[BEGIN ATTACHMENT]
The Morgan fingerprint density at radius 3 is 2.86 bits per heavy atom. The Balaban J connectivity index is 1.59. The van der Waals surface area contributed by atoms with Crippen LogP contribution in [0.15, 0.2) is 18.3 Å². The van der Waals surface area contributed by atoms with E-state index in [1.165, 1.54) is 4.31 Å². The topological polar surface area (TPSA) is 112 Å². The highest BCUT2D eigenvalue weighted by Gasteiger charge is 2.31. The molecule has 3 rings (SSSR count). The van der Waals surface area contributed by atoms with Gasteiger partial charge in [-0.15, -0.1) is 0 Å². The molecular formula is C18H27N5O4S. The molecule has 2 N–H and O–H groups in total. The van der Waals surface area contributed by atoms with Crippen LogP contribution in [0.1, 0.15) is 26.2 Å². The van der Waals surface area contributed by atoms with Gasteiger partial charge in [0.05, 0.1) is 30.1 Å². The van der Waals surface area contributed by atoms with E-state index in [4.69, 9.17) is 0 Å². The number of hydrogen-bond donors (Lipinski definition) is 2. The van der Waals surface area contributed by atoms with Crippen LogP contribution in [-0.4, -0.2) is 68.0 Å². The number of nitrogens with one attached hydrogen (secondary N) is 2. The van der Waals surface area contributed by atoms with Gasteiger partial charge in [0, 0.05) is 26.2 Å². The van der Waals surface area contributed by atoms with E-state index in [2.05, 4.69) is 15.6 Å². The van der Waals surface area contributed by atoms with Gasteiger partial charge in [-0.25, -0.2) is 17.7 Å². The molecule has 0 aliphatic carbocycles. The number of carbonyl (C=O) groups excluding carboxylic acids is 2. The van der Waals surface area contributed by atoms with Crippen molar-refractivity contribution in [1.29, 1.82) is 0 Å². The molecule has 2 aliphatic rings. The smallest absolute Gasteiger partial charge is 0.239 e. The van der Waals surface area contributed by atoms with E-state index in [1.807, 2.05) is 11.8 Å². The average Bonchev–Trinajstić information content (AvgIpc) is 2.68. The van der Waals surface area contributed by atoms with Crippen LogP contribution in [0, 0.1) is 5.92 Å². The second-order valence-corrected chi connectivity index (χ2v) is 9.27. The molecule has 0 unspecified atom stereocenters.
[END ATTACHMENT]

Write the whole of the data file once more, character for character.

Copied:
The Morgan fingerprint density at radius 3 is 2.86 bits per heavy atom. The Balaban J connectivity index is 1.59. The van der Waals surface area contributed by atoms with Crippen LogP contribution in [0.15, 0.2) is 18.3 Å². The van der Waals surface area contributed by atoms with E-state index in [1.165, 1.54) is 4.31 Å². The topological polar surface area (TPSA) is 112 Å². The highest BCUT2D eigenvalue weighted by Gasteiger charge is 2.31. The molecule has 3 rings (SSSR count). The van der Waals surface area contributed by atoms with Gasteiger partial charge in [-0.15, -0.1) is 0 Å². The molecular formula is C18H27N5O4S. The molecule has 2 N–H and O–H groups in total. The van der Waals surface area contributed by atoms with Crippen LogP contribution in [0.1, 0.15) is 26.2 Å². The van der Waals surface area contributed by atoms with Gasteiger partial charge in [0.05, 0.1) is 30.1 Å². The van der Waals surface area contributed by atoms with E-state index in [4.69, 9.17) is 0 Å². The number of hydrogen-bond donors (Lipinski definition) is 2. The van der Waals surface area contributed by atoms with Crippen LogP contribution in [-0.4, -0.2) is 68.0 Å². The number of nitrogens with one attached hydrogen (secondary N) is 2. The van der Waals surface area contributed by atoms with Gasteiger partial charge in [0, 0.05) is 26.2 Å². The van der Waals surface area contributed by atoms with E-state index in [2.05, 4.69) is 15.6 Å². The van der Waals surface area contributed by atoms with Gasteiger partial charge in [-0.25, -0.2) is 17.7 Å². The molecule has 0 aliphatic carbocycles. The number of carbonyl (C=O) groups excluding carboxylic acids is 2. The van der Waals surface area contributed by atoms with Crippen molar-refractivity contribution in [1.29, 1.82) is 0 Å². The molecule has 2 aliphatic rings. The smallest absolute Gasteiger partial charge is 0.239 e. The van der Waals surface area contributed by atoms with E-state index in [1.807, 2.05) is 11.8 Å². The average Bonchev–Trinajstić information content (AvgIpc) is 2.68. The van der Waals surface area contributed by atoms with Crippen LogP contribution in [0, 0.1) is 5.92 Å². The second-order valence-corrected chi connectivity index (χ2v) is 9.27. The molecule has 0 unspecified atom stereocenters.